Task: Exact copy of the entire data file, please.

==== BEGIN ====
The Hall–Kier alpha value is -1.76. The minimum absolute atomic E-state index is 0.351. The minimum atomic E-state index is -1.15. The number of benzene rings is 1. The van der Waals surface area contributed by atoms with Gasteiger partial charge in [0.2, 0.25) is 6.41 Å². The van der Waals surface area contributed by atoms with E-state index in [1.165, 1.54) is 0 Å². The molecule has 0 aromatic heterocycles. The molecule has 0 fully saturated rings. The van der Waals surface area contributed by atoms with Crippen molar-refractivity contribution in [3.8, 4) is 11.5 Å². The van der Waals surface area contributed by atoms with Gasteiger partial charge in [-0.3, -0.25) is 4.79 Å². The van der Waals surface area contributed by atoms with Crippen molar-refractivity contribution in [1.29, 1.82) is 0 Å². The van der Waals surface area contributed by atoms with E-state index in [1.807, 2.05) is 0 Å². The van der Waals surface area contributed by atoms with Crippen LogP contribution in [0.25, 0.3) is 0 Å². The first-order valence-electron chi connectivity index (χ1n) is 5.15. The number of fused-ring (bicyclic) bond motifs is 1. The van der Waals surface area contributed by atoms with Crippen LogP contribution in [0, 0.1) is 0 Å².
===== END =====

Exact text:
The Hall–Kier alpha value is -1.76. The minimum absolute atomic E-state index is 0.351. The minimum atomic E-state index is -1.15. The number of benzene rings is 1. The van der Waals surface area contributed by atoms with Gasteiger partial charge in [0.2, 0.25) is 6.41 Å². The van der Waals surface area contributed by atoms with E-state index in [1.165, 1.54) is 0 Å². The molecule has 0 aromatic heterocycles. The molecule has 0 fully saturated rings. The van der Waals surface area contributed by atoms with Crippen molar-refractivity contribution in [3.8, 4) is 11.5 Å². The van der Waals surface area contributed by atoms with Gasteiger partial charge in [-0.3, -0.25) is 4.79 Å². The van der Waals surface area contributed by atoms with Crippen molar-refractivity contribution in [1.29, 1.82) is 0 Å². The van der Waals surface area contributed by atoms with E-state index in [1.807, 2.05) is 0 Å². The van der Waals surface area contributed by atoms with Crippen LogP contribution in [0.25, 0.3) is 0 Å². The first-order valence-electron chi connectivity index (χ1n) is 5.15. The number of fused-ring (bicyclic) bond motifs is 1. The van der Waals surface area contributed by atoms with Crippen LogP contribution in [0, 0.1) is 0 Å².